In case you haven’t noticed, I’ve reviewed quite a few sunscreens on this platform yet none of them have been mineral sunscreens (if you’re unfamiliar with the term, these are sunscreens that predominantly use physical filters such as zinc oxide and titanium dioxide). I just don’t like mineral sunscreens! I don’t like the difficulty in applying them, the white casts they leave, or the metallic smell that they frequently leave behind.
You may be wondering why I bought this sunscreen then. It’s because it includes a Burmese cosmetic ingredient made from ground up tree bark called THANAKHA!
Thanakha is scantly used in Korean cosmetics- The Saem makes a few products that contain Thanakha, but other than that, you’d be hard pressed to find it in many products. However, according to a 2014 article in the NYTimes, it’s been used as a wrinkle-preventing, sun damage fighting, acne clearing cure-all in Myanmar for years. Back in 2014, I barely got through the first two paragraphs of this article before I started searching around online for anything with thanakha on it, only to find it unavailable except in powder form. I like my cosmetics in ready-to-use form, so I forgot all about thanakha and its super powers until this sunscreen popped up on Wishtrend, boasting about it’s inclusion of thanakha.
I threw it in my cart and had purchased it before realizing I could get at least 3 bottles of Biore Aqua Rich Watery Gel, my favorite sunscreen, for one bottle of this sunscreen. That’s the first reason for not buying this sunscreen. There are more to come. Buckle in.
Appearance and Packaging
Chica y Chico doesn’t make very exciting packaging, does it? This sunscreen comes in a white and yellow 50ml plastic, rectangular bottle.
Out of the tube, this sunscreen is white in color and has a light, lotion like texture. It is not sticky at all and dries matte on the skin.
Picture #3 below shows the sunscreen on my wrist immediately after application. Picture #4 was taken 20 minutes later. As you can see, this sunscreen leaves a white cast, although the cast is not as bad as some other physical sunscreens I’ve used. If you are very pale, the cast is likely not to be very noticeable. For reference, I am currently a NC25-NC30 in MAC foundations and the white cast is problematic mostly because it makes my skin-tone look grey. However, it’s easy enough to cover up with makeup.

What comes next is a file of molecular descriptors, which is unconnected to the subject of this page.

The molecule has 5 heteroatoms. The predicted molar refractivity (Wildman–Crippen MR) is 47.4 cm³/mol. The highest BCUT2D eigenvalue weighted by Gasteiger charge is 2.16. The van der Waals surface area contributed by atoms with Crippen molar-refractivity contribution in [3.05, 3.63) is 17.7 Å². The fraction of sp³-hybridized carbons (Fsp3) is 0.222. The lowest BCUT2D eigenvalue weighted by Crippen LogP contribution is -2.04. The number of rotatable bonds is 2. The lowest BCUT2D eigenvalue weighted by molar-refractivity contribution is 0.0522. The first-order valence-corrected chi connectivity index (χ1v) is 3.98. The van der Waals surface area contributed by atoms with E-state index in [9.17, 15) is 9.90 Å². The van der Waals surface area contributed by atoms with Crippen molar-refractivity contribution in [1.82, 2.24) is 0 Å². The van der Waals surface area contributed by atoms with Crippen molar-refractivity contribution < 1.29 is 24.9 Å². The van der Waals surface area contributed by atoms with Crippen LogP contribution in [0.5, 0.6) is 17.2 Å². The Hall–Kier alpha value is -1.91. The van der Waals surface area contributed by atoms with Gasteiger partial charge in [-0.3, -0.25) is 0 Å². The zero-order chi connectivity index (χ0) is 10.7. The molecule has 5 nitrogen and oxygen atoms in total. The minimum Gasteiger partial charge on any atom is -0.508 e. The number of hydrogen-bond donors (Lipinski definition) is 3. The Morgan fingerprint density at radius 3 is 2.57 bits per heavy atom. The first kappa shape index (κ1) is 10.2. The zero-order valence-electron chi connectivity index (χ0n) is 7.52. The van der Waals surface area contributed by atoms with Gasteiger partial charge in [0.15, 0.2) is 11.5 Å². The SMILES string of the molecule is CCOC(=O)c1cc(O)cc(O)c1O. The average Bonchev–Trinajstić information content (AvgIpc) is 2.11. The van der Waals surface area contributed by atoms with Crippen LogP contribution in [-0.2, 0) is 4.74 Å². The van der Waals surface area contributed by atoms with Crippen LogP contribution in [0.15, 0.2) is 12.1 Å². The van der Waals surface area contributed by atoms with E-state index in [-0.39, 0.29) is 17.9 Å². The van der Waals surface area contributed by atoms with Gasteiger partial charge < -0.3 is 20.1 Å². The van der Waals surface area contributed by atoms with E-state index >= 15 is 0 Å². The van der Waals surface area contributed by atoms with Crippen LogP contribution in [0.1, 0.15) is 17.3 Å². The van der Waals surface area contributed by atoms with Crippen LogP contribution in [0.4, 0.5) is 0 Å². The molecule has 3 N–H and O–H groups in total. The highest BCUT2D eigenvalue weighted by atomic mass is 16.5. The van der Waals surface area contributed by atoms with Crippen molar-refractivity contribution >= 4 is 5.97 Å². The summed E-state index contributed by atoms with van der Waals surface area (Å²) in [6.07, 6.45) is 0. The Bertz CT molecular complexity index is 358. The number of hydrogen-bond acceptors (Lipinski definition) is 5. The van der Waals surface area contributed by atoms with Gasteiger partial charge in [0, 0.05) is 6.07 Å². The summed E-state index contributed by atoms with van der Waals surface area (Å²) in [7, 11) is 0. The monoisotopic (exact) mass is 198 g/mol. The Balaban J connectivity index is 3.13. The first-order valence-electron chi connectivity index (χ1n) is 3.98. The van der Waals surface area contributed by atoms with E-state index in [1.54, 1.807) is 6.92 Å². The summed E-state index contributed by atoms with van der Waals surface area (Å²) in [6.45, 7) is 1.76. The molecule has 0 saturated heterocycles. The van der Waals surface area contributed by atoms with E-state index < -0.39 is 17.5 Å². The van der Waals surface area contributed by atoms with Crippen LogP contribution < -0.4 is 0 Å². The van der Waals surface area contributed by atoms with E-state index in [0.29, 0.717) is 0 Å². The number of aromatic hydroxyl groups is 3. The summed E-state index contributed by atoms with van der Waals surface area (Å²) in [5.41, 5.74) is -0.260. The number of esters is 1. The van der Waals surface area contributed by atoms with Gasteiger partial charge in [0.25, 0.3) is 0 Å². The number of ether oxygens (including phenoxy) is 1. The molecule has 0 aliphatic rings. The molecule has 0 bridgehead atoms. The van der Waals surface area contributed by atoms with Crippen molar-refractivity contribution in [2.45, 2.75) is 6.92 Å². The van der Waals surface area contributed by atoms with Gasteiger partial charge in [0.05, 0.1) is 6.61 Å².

The instructions on the box state in bold and all caps to shake lightly before use. This is very important as this sunscreen has the tendency to separate, kind of like how ketchup starts to separate, if you let it sit for too long.
Other than the white cast, the biggest challenge I ran into with this sunscreen is that it is extremely drying on my skin. After a day of wearing it, my skin feels totally parched, regardless of how many moisturizing products I put on before this sunscreen. In fact, the only times I would use this sunscreen is when I’m going running or playing tennis outdoors on a hot day and I know I’ll be sweating a lot. Even then, I do my best to remove this sunscreen immediately afterwards.
Also, I think this sunscreen is a good example of how it is difficult to judge products solely by their ingredients. This sunscreen contains:
Water, Cyclopentasiloxane, Zinc Oxide, Cyclohexasiloxane, Titanium Dioxide, Dimethicone, PEG-10 Dimethicone, Glycerin, Ethylhexyl Palmitate, Citrus Aurantium Bergamia (Bergamot) Fruit Oil, Olea Europaea (Olive) Fruit Oil, Citrus Aurantium Dulcis (Orange Oil), Citrus Grandis (Grapefruit) Peel Oil, Lavandula Angustifolia (Lavender) Oil, Cedrus Atlantica Bark Oil, Pelargonium Graveolens Flower Oil, Limonia Acidissima Extract, Jasminum Officinale (Jasmine) Oil, Mrytus Communis Oil, Artemisia Absinthium Extract, Rose Flower Water, Vanilla Planifolia Fruit Extract, Ferula Galbaniflua (Galbanum) Resin Oil, Aluminum Hydroxide, Butylene Glycol, Polyhydroxystearic Acid, Dimethicone/Methicone Copolymer, Stearic Acid, Glyceryl Caprylate, Caprylyl Glycol, Copaifera Officinalis (Balsam Copaiba) Resin, Disodium EDTA, Phenoxyethanol
There are a generous amounts of fruit and flower extracts and oils in this sunscreen. Yet, you would never be able to tell from the product itself. It doesn’t smell like any of those flowers or fruits and it certainly doesn’t have any of the hydrating properties that those oils should have.
Also, there are two ingredients bolded in the list above. The second one is Limonia Acidissima Extract, which is the thanakha. The first bolded ingredient is Cedrus Atlantica Bark Oil. While trying to figure out which ingredient was thanakha, I checked this one first. It is not thanakha but is a tree native to the Atlas Mountains. You guys, the Cedrus Atlantica tree is an endangered species. Why the hell is Chica y Chico formulating products with an endangered tree?
Even if this oil was sourced in an environmentally responsible way, there are NINE other oils on this list. The inclusion from this oil seems to achieve very little other than beefing up an ingredient list by a marginal amount. I’m sure the pressure on Korean cosmetic companies to include the most novel, exotic, and exciting ingredients is huge, but there have to be some boundaries, right?
Recommended for: Pale skinned people with oily skin in need of a sunscreen to wear in high-sweat conditions.
Not recommended for: Dry and normal skin types. Darker skin tones. Anyone who takes issue with endangered trees being used in their skincare products.
No dino rating scale this time. Just this disappointed turtle:
To see other sunscreens I’ve reviewed, see here.